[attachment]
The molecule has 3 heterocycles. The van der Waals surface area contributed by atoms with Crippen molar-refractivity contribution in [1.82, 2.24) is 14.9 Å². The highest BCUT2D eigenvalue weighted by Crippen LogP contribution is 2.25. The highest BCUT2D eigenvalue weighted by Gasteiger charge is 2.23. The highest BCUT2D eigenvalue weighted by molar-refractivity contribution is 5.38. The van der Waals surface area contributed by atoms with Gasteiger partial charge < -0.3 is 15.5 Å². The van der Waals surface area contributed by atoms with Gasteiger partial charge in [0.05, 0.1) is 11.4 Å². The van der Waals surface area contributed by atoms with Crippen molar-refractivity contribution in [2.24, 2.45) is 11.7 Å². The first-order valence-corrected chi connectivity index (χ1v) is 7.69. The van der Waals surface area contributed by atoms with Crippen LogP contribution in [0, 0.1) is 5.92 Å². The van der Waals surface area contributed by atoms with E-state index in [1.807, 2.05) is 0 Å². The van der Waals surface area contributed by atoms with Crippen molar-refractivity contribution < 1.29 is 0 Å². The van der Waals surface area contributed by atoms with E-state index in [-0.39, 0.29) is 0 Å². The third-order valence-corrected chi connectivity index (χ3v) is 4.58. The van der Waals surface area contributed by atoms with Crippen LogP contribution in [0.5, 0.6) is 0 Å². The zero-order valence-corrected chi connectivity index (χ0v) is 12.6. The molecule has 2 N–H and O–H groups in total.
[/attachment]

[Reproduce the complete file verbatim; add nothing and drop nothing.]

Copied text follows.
The molecule has 3 heterocycles. The van der Waals surface area contributed by atoms with Crippen molar-refractivity contribution in [1.82, 2.24) is 14.9 Å². The highest BCUT2D eigenvalue weighted by Crippen LogP contribution is 2.25. The highest BCUT2D eigenvalue weighted by Gasteiger charge is 2.23. The highest BCUT2D eigenvalue weighted by molar-refractivity contribution is 5.38. The van der Waals surface area contributed by atoms with Gasteiger partial charge < -0.3 is 15.5 Å². The van der Waals surface area contributed by atoms with Gasteiger partial charge in [0.05, 0.1) is 11.4 Å². The van der Waals surface area contributed by atoms with Crippen molar-refractivity contribution in [2.24, 2.45) is 11.7 Å². The first-order valence-corrected chi connectivity index (χ1v) is 7.69. The van der Waals surface area contributed by atoms with Crippen LogP contribution in [0, 0.1) is 5.92 Å². The van der Waals surface area contributed by atoms with E-state index in [1.807, 2.05) is 0 Å². The van der Waals surface area contributed by atoms with Crippen molar-refractivity contribution < 1.29 is 0 Å². The van der Waals surface area contributed by atoms with E-state index in [-0.39, 0.29) is 0 Å². The third-order valence-corrected chi connectivity index (χ3v) is 4.58. The van der Waals surface area contributed by atoms with Crippen LogP contribution in [0.5, 0.6) is 0 Å². The zero-order valence-corrected chi connectivity index (χ0v) is 12.6. The molecule has 2 N–H and O–H groups in total.